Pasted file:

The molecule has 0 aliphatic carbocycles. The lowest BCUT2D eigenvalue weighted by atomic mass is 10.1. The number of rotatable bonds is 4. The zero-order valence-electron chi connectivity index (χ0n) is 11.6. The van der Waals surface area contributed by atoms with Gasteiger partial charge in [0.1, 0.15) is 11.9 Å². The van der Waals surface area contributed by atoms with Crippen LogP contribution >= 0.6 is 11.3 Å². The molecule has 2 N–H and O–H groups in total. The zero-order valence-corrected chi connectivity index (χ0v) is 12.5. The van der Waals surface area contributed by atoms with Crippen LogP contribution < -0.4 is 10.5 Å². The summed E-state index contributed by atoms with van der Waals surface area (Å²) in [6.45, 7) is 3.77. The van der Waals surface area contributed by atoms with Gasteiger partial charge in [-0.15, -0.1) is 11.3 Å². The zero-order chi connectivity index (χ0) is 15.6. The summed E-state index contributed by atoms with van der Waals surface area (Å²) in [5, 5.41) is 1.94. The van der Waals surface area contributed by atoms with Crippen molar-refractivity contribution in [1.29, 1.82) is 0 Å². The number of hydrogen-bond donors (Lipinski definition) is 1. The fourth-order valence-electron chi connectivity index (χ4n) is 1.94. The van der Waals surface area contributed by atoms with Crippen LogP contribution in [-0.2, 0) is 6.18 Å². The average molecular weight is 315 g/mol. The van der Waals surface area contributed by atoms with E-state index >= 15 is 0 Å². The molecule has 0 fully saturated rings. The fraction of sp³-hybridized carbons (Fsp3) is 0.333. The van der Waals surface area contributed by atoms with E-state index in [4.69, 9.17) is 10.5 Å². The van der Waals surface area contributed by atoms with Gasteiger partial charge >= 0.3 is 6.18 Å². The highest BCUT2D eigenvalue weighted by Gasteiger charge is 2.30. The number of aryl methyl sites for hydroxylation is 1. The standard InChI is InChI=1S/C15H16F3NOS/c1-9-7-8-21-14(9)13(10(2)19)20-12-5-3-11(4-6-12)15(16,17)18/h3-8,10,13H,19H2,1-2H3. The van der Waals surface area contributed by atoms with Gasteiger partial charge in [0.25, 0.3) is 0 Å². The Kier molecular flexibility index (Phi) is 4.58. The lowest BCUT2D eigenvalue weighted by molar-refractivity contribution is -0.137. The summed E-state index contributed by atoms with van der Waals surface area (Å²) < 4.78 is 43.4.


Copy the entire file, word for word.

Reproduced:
The molecule has 0 aliphatic carbocycles. The lowest BCUT2D eigenvalue weighted by atomic mass is 10.1. The number of rotatable bonds is 4. The zero-order valence-electron chi connectivity index (χ0n) is 11.6. The van der Waals surface area contributed by atoms with Gasteiger partial charge in [0.1, 0.15) is 11.9 Å². The van der Waals surface area contributed by atoms with Crippen LogP contribution >= 0.6 is 11.3 Å². The molecule has 2 N–H and O–H groups in total. The zero-order valence-corrected chi connectivity index (χ0v) is 12.5. The van der Waals surface area contributed by atoms with Crippen LogP contribution < -0.4 is 10.5 Å². The summed E-state index contributed by atoms with van der Waals surface area (Å²) in [6.45, 7) is 3.77. The van der Waals surface area contributed by atoms with Gasteiger partial charge in [-0.15, -0.1) is 11.3 Å². The zero-order chi connectivity index (χ0) is 15.6. The summed E-state index contributed by atoms with van der Waals surface area (Å²) in [5, 5.41) is 1.94. The van der Waals surface area contributed by atoms with Crippen molar-refractivity contribution in [1.29, 1.82) is 0 Å². The number of hydrogen-bond donors (Lipinski definition) is 1. The fourth-order valence-electron chi connectivity index (χ4n) is 1.94. The van der Waals surface area contributed by atoms with Crippen LogP contribution in [-0.2, 0) is 6.18 Å². The average molecular weight is 315 g/mol. The van der Waals surface area contributed by atoms with E-state index >= 15 is 0 Å². The molecule has 0 fully saturated rings. The fraction of sp³-hybridized carbons (Fsp3) is 0.333. The van der Waals surface area contributed by atoms with E-state index in [4.69, 9.17) is 10.5 Å². The van der Waals surface area contributed by atoms with Gasteiger partial charge >= 0.3 is 6.18 Å². The highest BCUT2D eigenvalue weighted by Gasteiger charge is 2.30. The number of aryl methyl sites for hydroxylation is 1. The standard InChI is InChI=1S/C15H16F3NOS/c1-9-7-8-21-14(9)13(10(2)19)20-12-5-3-11(4-6-12)15(16,17)18/h3-8,10,13H,19H2,1-2H3. The van der Waals surface area contributed by atoms with Gasteiger partial charge in [0.25, 0.3) is 0 Å². The Kier molecular flexibility index (Phi) is 4.58. The lowest BCUT2D eigenvalue weighted by molar-refractivity contribution is -0.137. The summed E-state index contributed by atoms with van der Waals surface area (Å²) < 4.78 is 43.4.